Tag Archives: energy

“I have problems with my mobility and I’m at home every day. As a result, my energy bill has shot up”

Our new report, Out in the cold, reveals the high costs many disabled people face for their energy. 

Over a third of disabled people say that their impairment or condition has an impact on their energy costs. Many disabled adults have worried about paying their energy bills, and many disabled households are living in fuel poverty. 

This follows our research published last week which found that on average, disabled people face extra costs of £570 a month related to their impairment or condition.  

Paying more for energy is something that Lynley knows all too well. When she became disabled her energy costs shot up. In this blog, Lynley talks about the impact this has had on her life.

Three year ago I suffered a sacral spinal fracture due to early-onset osteoporosis, which damaged nerves and has left me with permanent neurological pain.

Before I became disabled, I never gave the heating a thought. It wasn’t on very often, but things are different now. I have problems with my mobility and I’m at home every day. As a result, my energy bill has shot up. 

When you can’t move around, you feel the temperature much more and being cold affects my pain levels enormously. I have to wear extra layers of clothing to keep warm and I need the heating on constantly.

I also have an electric blanket for my bed and an electric heat pad which I use to help with my pain. I use electricity to charge my electric powerchair which I need to use to get around outside the house. This needs charging frequently so it’s another additional energy cost.

My bill is so much higher than before. Coupled with the loss of my income as a teacher, this has made ‘getting by’ very difficult. Personal Independence Payment (PIP) helps but there is very little money left over for anything else. I have to prioritise heating so that I’m not in pain.

Life is now very different

Since becoming disabled, my living standards have changed dramatically. I was a professional secondary school teacher in a large comprehensive and was managing five members of departmental staff. I had a large amount of disposable income and enjoyed a fairly busy social life. Things are now very different.

I’m unable to work and now try my best to manage on my benefits  and my small pension but it is very difficult sometimes. Energy costs take up a substantial portion of my income. It’s even harder where I live because we are unable to get mainstream gas and have to rely on oil central heating which is extremely expensive.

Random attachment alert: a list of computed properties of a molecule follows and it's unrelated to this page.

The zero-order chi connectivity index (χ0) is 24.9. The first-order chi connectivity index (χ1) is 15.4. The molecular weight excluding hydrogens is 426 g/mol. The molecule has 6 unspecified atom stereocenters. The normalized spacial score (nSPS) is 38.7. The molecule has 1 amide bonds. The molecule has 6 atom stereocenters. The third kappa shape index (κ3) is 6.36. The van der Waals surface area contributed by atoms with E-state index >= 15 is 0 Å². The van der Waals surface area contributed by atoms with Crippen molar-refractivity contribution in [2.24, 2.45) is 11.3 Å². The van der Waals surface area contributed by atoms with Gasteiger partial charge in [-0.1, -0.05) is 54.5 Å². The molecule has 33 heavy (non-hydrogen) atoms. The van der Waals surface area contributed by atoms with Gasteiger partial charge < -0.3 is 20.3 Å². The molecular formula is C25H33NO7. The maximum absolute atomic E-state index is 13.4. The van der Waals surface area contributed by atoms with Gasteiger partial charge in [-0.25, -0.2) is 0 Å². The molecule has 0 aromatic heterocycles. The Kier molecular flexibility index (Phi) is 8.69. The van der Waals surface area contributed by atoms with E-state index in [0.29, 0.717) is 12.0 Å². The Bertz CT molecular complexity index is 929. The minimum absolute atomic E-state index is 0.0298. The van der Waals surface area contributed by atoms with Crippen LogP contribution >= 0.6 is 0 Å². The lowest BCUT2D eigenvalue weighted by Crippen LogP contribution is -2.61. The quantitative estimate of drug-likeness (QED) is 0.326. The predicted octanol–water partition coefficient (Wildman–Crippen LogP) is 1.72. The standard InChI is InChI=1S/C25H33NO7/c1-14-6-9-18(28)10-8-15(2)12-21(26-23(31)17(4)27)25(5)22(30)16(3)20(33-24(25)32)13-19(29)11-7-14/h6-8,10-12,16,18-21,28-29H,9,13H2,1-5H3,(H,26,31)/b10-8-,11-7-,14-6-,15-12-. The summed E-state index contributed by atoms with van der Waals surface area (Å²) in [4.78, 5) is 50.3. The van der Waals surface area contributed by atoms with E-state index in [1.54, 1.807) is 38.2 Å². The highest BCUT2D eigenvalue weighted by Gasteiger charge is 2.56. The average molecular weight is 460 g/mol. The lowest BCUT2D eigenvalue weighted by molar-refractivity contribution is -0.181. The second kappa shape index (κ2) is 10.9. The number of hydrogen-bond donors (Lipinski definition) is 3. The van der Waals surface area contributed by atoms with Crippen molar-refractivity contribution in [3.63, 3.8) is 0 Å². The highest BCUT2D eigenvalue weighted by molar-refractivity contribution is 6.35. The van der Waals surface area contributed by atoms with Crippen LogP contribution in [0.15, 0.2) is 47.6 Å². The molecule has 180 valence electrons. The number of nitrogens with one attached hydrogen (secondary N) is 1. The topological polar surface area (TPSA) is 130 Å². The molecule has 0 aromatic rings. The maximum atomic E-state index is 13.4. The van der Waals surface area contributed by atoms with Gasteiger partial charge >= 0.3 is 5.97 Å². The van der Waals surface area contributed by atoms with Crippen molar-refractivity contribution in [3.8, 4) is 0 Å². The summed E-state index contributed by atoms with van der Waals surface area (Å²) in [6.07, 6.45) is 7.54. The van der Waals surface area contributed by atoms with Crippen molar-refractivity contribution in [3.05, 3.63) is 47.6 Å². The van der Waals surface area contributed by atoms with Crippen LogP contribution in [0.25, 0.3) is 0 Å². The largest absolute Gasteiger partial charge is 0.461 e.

Any kind of social life is extremely difficult, holidays are a luxury and disposable income is now virtually non-existent.

What would help

It’s not fair that disabled people who need more energy and who might be on lower incomes  have to meet these extra costs themselves.  There should be more support and awareness. I haven’t received any form of financial help with my energy costs.

Benefits like PIP are there to supposedly fill the gap but it is insufficient to really make a difference. I would like to see a different energy tariff applied if there is a disabled person within the home, much the same as the council tax rebate we are eligible for.

That would make a big difference to my quality of life.

Help us to get people talking about the extra costs. Share our report on Facebook  or Twitter using the #ExtraCosts

We also have information about support with your fuel bills

Tackling the additional energy costs faced by disabled people

Winter brings two certainties – lower temperatures and higher energy costs. This is particularly challenging for disabled people, who often consume more energy because of their impairment or condition.

In recent weeks, Ofgem – the energy regulator – and the Government have both announced short-term proposals to help tackle high energy costs. Whilst these are welcome, Scope is calling for more targeted reforms to support disabled people in the energy market.

Below we look at these changes in more detail and what they could mean for disabled people.

Disabled people’s experiences as energy consumers